A – Really I think that the issue of playing on different ice surfaces is nowhere near as big an issue as it was a number of years ago. Thanks to the Programme of Excellence and the multitude of international tournaments, we get a lot of experience playing on European ice and vice versa. However, there will indeed be a few adjustments made from previous games. There will be less room and less time playing on the smaller ice, meaning more collisions and as such we have to anticipate for that. It also makes for a more entertaining, faster paced game for the fans as well. When it comes to the international game, when they took away the red line a few years back, they hoped it would create more room to move and create and consequently more offense. Unfortunately, teams and head coaches took this to mean that there was more real estate to defend and opted to play a more reserved style. In the end the whole venture proved to be rather counterproductive. But back to the original topic, I anticipate that when we announce the blueline on the 30th of December there will be a fair bit of size and toughness on the backend, but there will also be plenty of skill and puckmoving ability.

    Q – Another standout trait from this year’s crop of Olympic hopefuls is that they certainly appear to be a much younger group that that ’06 squad.  Is this about developing a core that can stay together for the next 2-3 Olympic runs?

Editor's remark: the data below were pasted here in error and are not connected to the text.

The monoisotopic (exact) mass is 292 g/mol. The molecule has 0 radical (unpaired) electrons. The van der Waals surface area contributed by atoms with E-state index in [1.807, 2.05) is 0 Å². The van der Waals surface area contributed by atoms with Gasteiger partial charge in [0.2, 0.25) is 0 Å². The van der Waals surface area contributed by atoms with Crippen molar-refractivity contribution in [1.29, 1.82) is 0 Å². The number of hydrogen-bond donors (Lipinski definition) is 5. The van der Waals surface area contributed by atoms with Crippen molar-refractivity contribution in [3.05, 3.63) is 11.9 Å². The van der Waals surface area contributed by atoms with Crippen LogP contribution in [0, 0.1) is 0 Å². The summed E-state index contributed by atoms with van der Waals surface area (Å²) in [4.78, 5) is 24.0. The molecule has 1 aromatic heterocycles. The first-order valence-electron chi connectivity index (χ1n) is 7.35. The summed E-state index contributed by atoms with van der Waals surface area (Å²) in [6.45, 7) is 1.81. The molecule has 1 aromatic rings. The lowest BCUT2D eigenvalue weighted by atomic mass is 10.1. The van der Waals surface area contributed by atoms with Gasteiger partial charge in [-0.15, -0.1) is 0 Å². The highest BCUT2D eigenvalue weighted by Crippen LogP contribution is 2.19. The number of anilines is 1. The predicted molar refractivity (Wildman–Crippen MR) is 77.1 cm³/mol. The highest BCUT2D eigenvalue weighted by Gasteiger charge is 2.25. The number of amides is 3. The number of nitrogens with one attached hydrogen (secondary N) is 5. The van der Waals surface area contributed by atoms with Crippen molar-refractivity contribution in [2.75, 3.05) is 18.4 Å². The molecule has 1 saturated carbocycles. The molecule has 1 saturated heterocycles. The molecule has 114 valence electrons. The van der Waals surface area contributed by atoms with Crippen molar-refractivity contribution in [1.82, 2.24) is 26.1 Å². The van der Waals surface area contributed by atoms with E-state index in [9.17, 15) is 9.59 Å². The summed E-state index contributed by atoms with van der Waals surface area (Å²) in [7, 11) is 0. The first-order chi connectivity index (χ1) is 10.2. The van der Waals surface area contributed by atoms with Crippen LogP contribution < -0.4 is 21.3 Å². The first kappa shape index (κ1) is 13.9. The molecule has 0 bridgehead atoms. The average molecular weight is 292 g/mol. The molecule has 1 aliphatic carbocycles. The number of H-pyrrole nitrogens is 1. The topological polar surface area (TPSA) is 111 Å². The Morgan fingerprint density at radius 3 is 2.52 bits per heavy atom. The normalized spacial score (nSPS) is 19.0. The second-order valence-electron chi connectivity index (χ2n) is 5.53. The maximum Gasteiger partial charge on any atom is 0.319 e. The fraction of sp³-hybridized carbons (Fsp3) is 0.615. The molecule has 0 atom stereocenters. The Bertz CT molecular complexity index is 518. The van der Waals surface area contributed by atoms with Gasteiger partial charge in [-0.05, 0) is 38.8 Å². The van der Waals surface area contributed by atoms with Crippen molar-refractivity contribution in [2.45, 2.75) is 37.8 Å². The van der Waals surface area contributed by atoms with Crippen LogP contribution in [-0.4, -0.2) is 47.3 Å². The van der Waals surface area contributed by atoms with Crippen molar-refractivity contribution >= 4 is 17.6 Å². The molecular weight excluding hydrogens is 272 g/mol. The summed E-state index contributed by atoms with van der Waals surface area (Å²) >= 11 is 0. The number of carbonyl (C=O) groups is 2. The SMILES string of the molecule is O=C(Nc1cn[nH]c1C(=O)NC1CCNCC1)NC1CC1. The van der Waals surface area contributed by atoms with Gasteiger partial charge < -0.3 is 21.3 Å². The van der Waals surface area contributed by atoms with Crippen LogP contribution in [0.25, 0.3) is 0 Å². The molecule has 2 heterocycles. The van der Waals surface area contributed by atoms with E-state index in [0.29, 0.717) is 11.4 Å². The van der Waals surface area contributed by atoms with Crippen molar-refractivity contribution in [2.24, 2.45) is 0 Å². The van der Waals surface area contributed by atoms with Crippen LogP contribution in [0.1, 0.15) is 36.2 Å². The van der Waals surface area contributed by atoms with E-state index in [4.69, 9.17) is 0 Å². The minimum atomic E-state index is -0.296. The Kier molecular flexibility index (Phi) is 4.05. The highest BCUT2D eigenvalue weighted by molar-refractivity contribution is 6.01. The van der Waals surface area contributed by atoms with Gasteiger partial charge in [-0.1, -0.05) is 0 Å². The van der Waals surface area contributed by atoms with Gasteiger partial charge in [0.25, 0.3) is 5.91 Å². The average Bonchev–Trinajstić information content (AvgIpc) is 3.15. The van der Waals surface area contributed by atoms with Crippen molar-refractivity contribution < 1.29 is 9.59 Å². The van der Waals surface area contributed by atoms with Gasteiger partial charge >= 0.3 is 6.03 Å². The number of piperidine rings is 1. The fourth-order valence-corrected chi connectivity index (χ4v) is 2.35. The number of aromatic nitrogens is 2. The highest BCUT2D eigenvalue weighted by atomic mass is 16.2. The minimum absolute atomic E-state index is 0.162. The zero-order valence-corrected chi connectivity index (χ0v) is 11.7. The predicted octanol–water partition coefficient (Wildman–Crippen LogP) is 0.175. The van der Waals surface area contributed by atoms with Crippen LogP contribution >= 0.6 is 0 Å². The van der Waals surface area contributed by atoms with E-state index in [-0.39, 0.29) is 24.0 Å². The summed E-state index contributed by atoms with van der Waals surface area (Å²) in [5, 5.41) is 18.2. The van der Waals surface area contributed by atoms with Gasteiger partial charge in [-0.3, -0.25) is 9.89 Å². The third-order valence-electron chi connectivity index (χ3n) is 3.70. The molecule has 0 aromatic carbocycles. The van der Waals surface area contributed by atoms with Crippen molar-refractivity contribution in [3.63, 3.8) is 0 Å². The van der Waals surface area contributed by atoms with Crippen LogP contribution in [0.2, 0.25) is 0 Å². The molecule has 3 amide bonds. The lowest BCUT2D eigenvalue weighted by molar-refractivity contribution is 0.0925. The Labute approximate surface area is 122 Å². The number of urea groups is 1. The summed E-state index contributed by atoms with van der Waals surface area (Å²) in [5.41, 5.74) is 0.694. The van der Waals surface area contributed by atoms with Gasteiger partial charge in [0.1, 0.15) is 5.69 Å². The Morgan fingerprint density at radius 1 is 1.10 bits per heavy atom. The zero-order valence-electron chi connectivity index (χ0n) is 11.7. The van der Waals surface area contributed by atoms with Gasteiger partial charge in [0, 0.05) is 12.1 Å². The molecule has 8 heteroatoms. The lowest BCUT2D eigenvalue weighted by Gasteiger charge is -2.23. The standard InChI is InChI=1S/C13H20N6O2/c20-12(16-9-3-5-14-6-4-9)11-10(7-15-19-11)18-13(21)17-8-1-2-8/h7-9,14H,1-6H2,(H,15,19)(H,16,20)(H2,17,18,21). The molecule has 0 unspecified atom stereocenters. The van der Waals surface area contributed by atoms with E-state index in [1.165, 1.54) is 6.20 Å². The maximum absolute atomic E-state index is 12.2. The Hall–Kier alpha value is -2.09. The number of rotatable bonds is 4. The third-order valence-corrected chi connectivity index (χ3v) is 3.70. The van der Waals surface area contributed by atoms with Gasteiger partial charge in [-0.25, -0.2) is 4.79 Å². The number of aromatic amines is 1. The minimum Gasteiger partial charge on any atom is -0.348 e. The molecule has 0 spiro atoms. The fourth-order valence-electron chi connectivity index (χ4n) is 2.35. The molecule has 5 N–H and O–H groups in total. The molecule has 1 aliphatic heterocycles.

A – It’s really tough to think that long-term for something like this. You have to take it tournament by tournament and make assessments as you go along. This is about putting together the roster that we feel has the best chance to win here and now. If we’re impressed with how players perform, there will certainly be that opportunity to consider them again for the next run.

    Q – Alright, last question here! In addition to the young roster, Hockey Canada seems to be putting together a rather young management staff across various levels as well with Steve Yzerman and Mark Messier both in the fold for the Olympics and World Hockey Championships respectively. Did Hockey Canada specifically target individuals who had just recently left the game and would still maintain those ties?

    A – Well, it’s really not all that recent. They’ve been out for about 4-5 years now and have had plenty of time to absorb an understanding of the workings of the executive level. The reason we targeted these individuals is because those are high profile positions where we need leadership, vision and most importantly, a sense of what it takes to win. From Gretzky to Yzerman and now Messier, these are decorated athletes both domestically and internationally. They possess an incredible sense of passion and desire to win, and this is a lethal combination. I’ve actually had the opportunity to spend a little bit of time with Mark going through some ideas and plans for the future and he is a brilliant hockey mind.

    Q – Fantastic. Well that’s it for me Johnny. Appreciate the time. Best of luck to you guys.

    A – Thanks Alex.

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    Note: Friend’s got tickets to the Coyotes game tomorrow he’s looking to move at cost. Drop me an email if interested.